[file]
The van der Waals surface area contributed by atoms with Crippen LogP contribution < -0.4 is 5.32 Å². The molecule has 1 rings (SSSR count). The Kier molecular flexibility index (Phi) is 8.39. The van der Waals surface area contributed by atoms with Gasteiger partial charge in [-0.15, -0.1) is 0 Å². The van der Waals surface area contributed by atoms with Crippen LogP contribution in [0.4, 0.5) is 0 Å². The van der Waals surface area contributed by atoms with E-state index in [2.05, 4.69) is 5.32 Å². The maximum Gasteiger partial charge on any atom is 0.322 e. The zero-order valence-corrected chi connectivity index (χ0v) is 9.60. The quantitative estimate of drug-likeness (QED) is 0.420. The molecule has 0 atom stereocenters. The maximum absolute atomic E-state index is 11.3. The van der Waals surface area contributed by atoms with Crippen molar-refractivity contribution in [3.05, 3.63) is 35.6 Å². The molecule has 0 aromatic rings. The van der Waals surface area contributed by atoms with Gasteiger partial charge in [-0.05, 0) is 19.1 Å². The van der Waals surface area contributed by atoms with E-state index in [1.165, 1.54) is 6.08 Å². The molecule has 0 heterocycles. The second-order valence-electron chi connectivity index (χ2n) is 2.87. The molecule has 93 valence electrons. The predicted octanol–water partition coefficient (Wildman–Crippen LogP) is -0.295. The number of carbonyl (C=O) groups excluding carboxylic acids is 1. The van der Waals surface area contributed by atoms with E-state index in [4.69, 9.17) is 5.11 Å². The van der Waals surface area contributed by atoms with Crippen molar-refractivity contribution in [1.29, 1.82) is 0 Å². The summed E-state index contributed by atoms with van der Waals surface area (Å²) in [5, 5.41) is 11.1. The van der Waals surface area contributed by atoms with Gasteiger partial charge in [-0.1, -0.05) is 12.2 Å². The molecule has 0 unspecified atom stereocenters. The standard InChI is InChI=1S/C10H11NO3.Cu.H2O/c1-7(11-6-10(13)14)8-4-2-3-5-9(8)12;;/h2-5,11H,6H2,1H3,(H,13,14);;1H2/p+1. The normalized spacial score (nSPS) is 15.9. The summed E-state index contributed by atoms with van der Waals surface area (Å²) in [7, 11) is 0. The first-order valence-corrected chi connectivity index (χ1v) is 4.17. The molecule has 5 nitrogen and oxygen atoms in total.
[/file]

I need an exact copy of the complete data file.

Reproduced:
The van der Waals surface area contributed by atoms with Crippen LogP contribution < -0.4 is 5.32 Å². The molecule has 1 rings (SSSR count). The Kier molecular flexibility index (Phi) is 8.39. The van der Waals surface area contributed by atoms with Gasteiger partial charge in [-0.15, -0.1) is 0 Å². The van der Waals surface area contributed by atoms with Crippen LogP contribution in [0.4, 0.5) is 0 Å². The van der Waals surface area contributed by atoms with E-state index in [2.05, 4.69) is 5.32 Å². The maximum Gasteiger partial charge on any atom is 0.322 e. The zero-order valence-corrected chi connectivity index (χ0v) is 9.60. The quantitative estimate of drug-likeness (QED) is 0.420. The molecule has 0 atom stereocenters. The maximum absolute atomic E-state index is 11.3. The van der Waals surface area contributed by atoms with Crippen molar-refractivity contribution in [3.05, 3.63) is 35.6 Å². The molecule has 0 aromatic rings. The van der Waals surface area contributed by atoms with Gasteiger partial charge in [-0.05, 0) is 19.1 Å². The van der Waals surface area contributed by atoms with E-state index in [1.165, 1.54) is 6.08 Å². The molecule has 0 heterocycles. The second-order valence-electron chi connectivity index (χ2n) is 2.87. The molecule has 93 valence electrons. The predicted octanol–water partition coefficient (Wildman–Crippen LogP) is -0.295. The number of carbonyl (C=O) groups excluding carboxylic acids is 1. The van der Waals surface area contributed by atoms with E-state index in [4.69, 9.17) is 5.11 Å². The van der Waals surface area contributed by atoms with Crippen molar-refractivity contribution in [1.29, 1.82) is 0 Å². The summed E-state index contributed by atoms with van der Waals surface area (Å²) in [5, 5.41) is 11.1. The van der Waals surface area contributed by atoms with Gasteiger partial charge in [-0.1, -0.05) is 12.2 Å². The molecule has 0 unspecified atom stereocenters. The standard InChI is InChI=1S/C10H11NO3.Cu.H2O/c1-7(11-6-10(13)14)8-4-2-3-5-9(8)12;;/h2-5,11H,6H2,1H3,(H,13,14);;1H2/p+1. The normalized spacial score (nSPS) is 15.9. The summed E-state index contributed by atoms with van der Waals surface area (Å²) in [7, 11) is 0. The first-order valence-corrected chi connectivity index (χ1v) is 4.17. The molecule has 5 nitrogen and oxygen atoms in total.